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    I guess Ill have to order the book on Amazon... Its $75.00, but im sure its well worth it. It looks super thick too...

    Regularly updated blog of my studies at teh Florence Academy of Art www.nigelrobertson.com
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    Yes, I would say it is definitely worth it. Though I don't think it's in stock yet. I checked just now and it said that it was unavailable, but there were copies going for over $200! I've been researching forever on how to order the book everywhere, but it is not available anywhere. I tried the Dahesh museum but I somehow could not order it. Perhaps this thread will help start an online collection lol!

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    I think you can only get the book through the Dahesh Museum. They've had issues with their online ordering system so I think they only way is to phone them, they are very helpful.
    It cost $145 in total to ship it over here to the UK but I'm so glad I did.

    I believe Graydon had a hand in putting it together and if the Graydon above is indeed Graydon Parrish then gents, we are in the company of a true master.

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    Andy: I believe you're right - you can only get it through the Dahesh Museum. I find it odd it's not more available elsewhere seeing as it is one of the most used books in Ateliers across the world! And if it is indeed Graydon Parrish, then we are indeed having the honour of being in the presence of a true master!

    I've been working on two Bargues lately. Check it out. Hope you like them

    http://www.flickr.com/photos/24738774@N04/2526396306/

    http://www.flickr.com/photos/24738774@N04/2526396320/

    I'm glad they're done!

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    Believe it or not, the book was somewhat difficult to get published in the beginning. ACR (not ARC) graciously agreed to do it since it had already had success with Gerald Ackerman's monograph on Gerome and other books on the Orientalists. One requirement is that we couldn't make it out of scale, any larger than 12 inches or so, which would have been nice for art students but bad for sales, I was told. However, we did the best we could. The other problems is that ACR doesn't sell to places like Barnes and Noble. It is a boutique publisher. Its also the reason the book is pricey. I only have two copies myself and had to sign away any profits. So, any complaints, please understand that I have them too, but in the end,it was better to have it made than not.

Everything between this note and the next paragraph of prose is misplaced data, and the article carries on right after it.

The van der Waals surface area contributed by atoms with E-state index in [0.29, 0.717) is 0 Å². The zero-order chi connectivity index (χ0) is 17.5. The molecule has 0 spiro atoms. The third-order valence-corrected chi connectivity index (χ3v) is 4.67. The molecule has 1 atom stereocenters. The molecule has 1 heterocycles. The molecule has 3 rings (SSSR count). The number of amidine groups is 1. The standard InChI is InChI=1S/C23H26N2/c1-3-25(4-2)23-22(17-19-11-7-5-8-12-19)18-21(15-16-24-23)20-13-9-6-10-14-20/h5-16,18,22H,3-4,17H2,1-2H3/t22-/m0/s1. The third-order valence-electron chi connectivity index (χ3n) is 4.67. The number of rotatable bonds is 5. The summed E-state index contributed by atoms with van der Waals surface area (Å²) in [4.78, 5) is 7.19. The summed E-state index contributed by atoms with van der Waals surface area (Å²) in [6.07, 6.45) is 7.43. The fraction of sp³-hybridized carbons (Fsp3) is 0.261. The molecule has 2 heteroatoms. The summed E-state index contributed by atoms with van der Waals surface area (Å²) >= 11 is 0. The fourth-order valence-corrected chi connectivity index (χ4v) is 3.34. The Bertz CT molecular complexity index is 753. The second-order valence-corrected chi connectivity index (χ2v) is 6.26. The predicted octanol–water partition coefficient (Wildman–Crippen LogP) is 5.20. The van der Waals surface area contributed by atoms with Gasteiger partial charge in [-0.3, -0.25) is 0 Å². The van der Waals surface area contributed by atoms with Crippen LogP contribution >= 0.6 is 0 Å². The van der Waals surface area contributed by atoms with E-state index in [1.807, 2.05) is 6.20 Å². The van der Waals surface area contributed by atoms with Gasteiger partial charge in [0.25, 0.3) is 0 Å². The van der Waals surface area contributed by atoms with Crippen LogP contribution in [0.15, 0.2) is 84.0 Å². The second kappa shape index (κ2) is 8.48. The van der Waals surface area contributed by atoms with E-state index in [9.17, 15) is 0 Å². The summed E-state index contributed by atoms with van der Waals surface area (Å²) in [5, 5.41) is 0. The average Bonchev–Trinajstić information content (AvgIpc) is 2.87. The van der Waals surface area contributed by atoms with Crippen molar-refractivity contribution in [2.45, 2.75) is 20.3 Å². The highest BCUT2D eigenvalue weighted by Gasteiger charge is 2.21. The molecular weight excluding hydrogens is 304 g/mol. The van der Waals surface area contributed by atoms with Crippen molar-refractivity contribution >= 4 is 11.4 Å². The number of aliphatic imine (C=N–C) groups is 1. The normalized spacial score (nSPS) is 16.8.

As for sight-size, it just makes correcting easier. Sight-size was not a technique that was taught in the 19th century schools. In fact, Bargue and Gerome did not write any instructions for using the plates. Today, they are mainly used to teach accurate drawing. But in the past, artists would have appreciated the exposure to what was called Le Beau Ideal, or idealized, classical taste.

    Teachers have different ideas about the level of accuracy needed to make a successful Bargue copy. For me, I think one should stay with each plate until its around 95 percent and move on. If desired, one can keep going, striving for that ever elusive 100. However, I would rather see someone do more of them than fewer. I think there is a healthy compromise between excellent and obsessive.

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    I lucked out and picked up my copy for $45 USD from Dahesh about a year and half ago. The printing they had in stock at the time suffered from an issue with the binding which actually turned out to be a blessing as the book could be laid almost completely flat. Outside of the plates themselves, there is also an informative historical section, which features a number of nice reproductions from both Gerome & Bargue.